Ancient and Modern Super Heroes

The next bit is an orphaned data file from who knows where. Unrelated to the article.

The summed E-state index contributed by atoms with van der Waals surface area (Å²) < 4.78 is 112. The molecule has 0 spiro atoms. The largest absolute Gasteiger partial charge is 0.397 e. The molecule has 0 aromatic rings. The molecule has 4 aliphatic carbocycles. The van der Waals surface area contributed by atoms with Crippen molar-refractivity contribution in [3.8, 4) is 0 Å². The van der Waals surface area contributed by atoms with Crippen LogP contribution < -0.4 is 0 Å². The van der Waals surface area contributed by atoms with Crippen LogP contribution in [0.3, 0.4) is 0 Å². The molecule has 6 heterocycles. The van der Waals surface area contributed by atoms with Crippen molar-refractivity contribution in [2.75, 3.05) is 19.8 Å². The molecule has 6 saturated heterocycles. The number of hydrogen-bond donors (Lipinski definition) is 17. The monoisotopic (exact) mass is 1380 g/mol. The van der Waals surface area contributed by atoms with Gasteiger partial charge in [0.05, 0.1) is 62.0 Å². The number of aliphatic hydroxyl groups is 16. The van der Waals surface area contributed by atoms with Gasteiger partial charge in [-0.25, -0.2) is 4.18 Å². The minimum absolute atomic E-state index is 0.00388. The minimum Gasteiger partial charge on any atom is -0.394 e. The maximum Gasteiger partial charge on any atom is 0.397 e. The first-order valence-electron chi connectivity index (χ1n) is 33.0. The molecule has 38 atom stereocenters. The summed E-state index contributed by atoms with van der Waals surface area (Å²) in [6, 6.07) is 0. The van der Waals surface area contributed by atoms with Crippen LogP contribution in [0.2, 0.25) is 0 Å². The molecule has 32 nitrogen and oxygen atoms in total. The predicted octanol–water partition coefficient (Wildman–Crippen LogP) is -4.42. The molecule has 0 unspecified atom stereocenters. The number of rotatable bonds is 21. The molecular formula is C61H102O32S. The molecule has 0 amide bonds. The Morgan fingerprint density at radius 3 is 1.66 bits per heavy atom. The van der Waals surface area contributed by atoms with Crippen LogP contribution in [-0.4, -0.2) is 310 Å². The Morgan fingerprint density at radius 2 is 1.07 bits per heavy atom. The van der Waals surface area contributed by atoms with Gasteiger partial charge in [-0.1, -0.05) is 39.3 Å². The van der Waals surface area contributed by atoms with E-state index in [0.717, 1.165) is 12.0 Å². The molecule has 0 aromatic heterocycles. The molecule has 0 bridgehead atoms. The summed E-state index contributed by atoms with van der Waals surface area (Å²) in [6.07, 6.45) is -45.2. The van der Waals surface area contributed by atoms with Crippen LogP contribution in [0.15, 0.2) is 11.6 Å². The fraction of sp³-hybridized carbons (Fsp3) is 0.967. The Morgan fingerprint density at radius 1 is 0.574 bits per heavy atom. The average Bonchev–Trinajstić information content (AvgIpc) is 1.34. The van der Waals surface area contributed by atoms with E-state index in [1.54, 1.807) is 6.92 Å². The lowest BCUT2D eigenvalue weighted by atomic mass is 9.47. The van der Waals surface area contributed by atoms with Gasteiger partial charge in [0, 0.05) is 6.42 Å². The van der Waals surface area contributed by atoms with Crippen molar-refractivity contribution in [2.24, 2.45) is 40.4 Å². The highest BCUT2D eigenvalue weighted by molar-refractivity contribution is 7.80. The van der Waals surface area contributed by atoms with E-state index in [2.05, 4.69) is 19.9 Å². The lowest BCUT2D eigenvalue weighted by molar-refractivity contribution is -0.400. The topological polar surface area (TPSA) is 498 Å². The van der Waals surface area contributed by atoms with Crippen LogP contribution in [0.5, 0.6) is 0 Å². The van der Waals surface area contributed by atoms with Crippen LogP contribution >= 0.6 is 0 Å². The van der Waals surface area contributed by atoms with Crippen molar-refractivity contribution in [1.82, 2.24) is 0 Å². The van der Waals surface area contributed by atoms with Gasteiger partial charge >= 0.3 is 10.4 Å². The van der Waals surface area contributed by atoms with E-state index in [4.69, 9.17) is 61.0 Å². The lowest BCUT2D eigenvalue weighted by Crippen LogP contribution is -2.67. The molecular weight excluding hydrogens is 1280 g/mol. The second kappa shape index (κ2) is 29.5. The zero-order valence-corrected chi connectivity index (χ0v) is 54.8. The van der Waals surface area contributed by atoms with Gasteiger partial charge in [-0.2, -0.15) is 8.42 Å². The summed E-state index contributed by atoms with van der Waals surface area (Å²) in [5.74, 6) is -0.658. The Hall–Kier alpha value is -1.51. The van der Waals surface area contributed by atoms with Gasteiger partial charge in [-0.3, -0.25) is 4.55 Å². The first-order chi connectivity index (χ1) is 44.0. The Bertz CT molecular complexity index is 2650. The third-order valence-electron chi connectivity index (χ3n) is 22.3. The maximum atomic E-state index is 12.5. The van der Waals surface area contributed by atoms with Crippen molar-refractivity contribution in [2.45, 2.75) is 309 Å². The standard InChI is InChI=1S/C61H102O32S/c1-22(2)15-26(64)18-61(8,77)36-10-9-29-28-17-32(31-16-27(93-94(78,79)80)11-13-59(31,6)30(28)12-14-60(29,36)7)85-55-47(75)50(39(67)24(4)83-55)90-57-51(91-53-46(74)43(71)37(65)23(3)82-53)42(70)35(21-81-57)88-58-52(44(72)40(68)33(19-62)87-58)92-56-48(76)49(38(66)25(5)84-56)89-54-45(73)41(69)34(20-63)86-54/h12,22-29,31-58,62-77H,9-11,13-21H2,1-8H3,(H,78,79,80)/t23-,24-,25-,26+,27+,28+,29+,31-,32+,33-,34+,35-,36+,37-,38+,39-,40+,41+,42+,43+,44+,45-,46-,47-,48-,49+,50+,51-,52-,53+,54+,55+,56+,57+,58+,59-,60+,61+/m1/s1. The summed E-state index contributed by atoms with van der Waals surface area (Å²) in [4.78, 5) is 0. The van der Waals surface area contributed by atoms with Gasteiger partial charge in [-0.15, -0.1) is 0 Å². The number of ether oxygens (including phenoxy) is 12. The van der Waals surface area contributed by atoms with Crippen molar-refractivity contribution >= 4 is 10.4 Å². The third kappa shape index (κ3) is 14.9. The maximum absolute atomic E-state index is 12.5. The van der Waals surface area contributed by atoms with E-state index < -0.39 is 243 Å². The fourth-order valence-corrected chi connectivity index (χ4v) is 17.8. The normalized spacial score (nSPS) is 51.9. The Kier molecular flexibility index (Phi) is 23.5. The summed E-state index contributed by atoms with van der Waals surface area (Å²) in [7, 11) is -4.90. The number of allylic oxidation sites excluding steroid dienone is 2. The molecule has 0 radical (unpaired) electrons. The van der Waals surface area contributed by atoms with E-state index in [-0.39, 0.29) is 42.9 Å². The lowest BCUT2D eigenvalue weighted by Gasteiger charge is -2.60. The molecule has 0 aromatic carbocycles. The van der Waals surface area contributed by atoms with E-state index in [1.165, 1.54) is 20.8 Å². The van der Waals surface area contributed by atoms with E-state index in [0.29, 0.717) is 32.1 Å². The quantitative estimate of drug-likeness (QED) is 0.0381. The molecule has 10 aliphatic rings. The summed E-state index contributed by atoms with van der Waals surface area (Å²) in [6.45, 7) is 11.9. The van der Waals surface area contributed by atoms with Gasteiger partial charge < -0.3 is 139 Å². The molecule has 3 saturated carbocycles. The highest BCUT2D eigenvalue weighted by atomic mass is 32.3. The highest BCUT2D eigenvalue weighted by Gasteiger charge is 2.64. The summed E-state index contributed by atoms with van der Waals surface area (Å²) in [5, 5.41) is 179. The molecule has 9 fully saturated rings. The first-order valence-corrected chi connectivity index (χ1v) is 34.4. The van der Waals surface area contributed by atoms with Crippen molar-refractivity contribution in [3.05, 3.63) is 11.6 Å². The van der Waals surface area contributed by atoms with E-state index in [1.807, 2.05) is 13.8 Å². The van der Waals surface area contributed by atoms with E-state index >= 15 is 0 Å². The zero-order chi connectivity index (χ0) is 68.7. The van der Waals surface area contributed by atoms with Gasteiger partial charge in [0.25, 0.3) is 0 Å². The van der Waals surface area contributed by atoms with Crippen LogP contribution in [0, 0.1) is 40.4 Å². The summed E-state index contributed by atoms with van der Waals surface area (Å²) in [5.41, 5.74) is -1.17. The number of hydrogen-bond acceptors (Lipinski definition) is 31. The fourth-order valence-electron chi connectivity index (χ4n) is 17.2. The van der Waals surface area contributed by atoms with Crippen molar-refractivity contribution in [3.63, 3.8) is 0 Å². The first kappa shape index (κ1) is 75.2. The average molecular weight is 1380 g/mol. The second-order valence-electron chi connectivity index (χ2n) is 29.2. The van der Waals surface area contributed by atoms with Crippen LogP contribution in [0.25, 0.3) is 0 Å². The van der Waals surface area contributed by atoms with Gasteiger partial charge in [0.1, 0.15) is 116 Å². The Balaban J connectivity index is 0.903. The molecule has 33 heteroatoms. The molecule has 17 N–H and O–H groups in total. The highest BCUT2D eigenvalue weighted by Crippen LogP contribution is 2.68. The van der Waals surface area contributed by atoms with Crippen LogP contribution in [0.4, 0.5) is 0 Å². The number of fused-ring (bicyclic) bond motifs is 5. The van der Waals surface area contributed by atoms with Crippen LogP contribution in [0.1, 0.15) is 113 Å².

Hero myths are the best-known mythological stories because they involve colossal characters that are easily recognizable. In ancient Greece heroes such as Homer’s Odysseus, Apollo, and Achilles are “super heroes.” In modern day literature and pop culture mythological characters like those found in comic books are the equivalent. Super heroes and their stories involve characters that put themselves in harm’s way to protect something or someone else. Whether it is ancient Greek mythology one is studying or modern day comic book characters, the theme, and meaning are the same. In other words, “the story they tell belongs to us all” (Powell, 1990, p. 8). A modern day super hero who protects his society while maintaining a tremendous persona is Batman, created by Bill Finger in 1940. Batman does not possess the typical deity powers of ancient hero mythological characters, but he does embark on a quest to save Gotham City from crime and corruption while exhibiting characteristics common in his mythological hero counterparts. Like Homer’s Odysseus, Batman exudes mythological deity characteristics, including strength, courage, and selflessness. Batman is today what Homer’s Odysseus is to ancient Greece. He embodies what mythological characters stand for during the times of ancient Greece, “but stand for something more, something that crosses boundaries” (Rohac, n.d., p. 1). He also lives in Gotham City, which is a place any person can see him or herself living in, which helps to reinforce the mythological idea behind the super hero. In afterlife mythology, when Odysseus visits the Land of the Dead, he does so exuding his heroic quality of strength. Like Batman, Odysseus requires strength, not in the physical sense, but the emotional and mental sense because “the Land of the Dead is a place marked by emptiness and despair” (Powell, 1990, p. 67) that only a heroic man can encounter on his epic journey. Batman has grown up in Gotham City and...
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